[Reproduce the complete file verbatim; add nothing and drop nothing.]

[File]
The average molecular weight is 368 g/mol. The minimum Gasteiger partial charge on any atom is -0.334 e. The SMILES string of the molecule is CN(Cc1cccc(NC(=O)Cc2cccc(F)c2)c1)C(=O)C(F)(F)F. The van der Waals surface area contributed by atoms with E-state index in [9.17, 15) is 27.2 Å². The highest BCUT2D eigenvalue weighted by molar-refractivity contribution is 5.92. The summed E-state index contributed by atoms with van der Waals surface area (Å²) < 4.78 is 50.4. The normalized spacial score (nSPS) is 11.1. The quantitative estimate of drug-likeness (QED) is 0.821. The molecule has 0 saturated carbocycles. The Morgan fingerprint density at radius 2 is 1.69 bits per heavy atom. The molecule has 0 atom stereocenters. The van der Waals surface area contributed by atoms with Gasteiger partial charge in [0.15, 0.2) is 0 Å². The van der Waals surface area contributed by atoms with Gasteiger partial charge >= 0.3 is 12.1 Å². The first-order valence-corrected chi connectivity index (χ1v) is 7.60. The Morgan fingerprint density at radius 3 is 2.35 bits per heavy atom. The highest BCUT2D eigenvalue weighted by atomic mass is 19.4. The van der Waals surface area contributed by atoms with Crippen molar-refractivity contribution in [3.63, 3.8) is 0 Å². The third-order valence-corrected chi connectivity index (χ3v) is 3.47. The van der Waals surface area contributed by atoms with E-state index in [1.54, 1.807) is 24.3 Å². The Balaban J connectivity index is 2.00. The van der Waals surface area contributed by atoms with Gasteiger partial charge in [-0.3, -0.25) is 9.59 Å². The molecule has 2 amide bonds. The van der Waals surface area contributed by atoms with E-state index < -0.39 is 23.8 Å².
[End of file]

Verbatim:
The average molecular weight is 368 g/mol. The minimum Gasteiger partial charge on any atom is -0.334 e. The SMILES string of the molecule is CN(Cc1cccc(NC(=O)Cc2cccc(F)c2)c1)C(=O)C(F)(F)F. The van der Waals surface area contributed by atoms with E-state index in [9.17, 15) is 27.2 Å². The highest BCUT2D eigenvalue weighted by molar-refractivity contribution is 5.92. The summed E-state index contributed by atoms with van der Waals surface area (Å²) < 4.78 is 50.4. The normalized spacial score (nSPS) is 11.1. The quantitative estimate of drug-likeness (QED) is 0.821. The molecule has 0 saturated carbocycles. The Morgan fingerprint density at radius 2 is 1.69 bits per heavy atom. The molecule has 0 atom stereocenters. The van der Waals surface area contributed by atoms with Gasteiger partial charge in [0.15, 0.2) is 0 Å². The van der Waals surface area contributed by atoms with Gasteiger partial charge >= 0.3 is 12.1 Å². The first-order valence-corrected chi connectivity index (χ1v) is 7.60. The Morgan fingerprint density at radius 3 is 2.35 bits per heavy atom. The highest BCUT2D eigenvalue weighted by atomic mass is 19.4. The van der Waals surface area contributed by atoms with Crippen molar-refractivity contribution in [3.63, 3.8) is 0 Å². The third-order valence-corrected chi connectivity index (χ3v) is 3.47. The van der Waals surface area contributed by atoms with E-state index in [1.54, 1.807) is 24.3 Å². The Balaban J connectivity index is 2.00. The van der Waals surface area contributed by atoms with Gasteiger partial charge in [-0.3, -0.25) is 9.59 Å². The molecule has 2 amide bonds. The van der Waals surface area contributed by atoms with E-state index < -0.39 is 23.8 Å².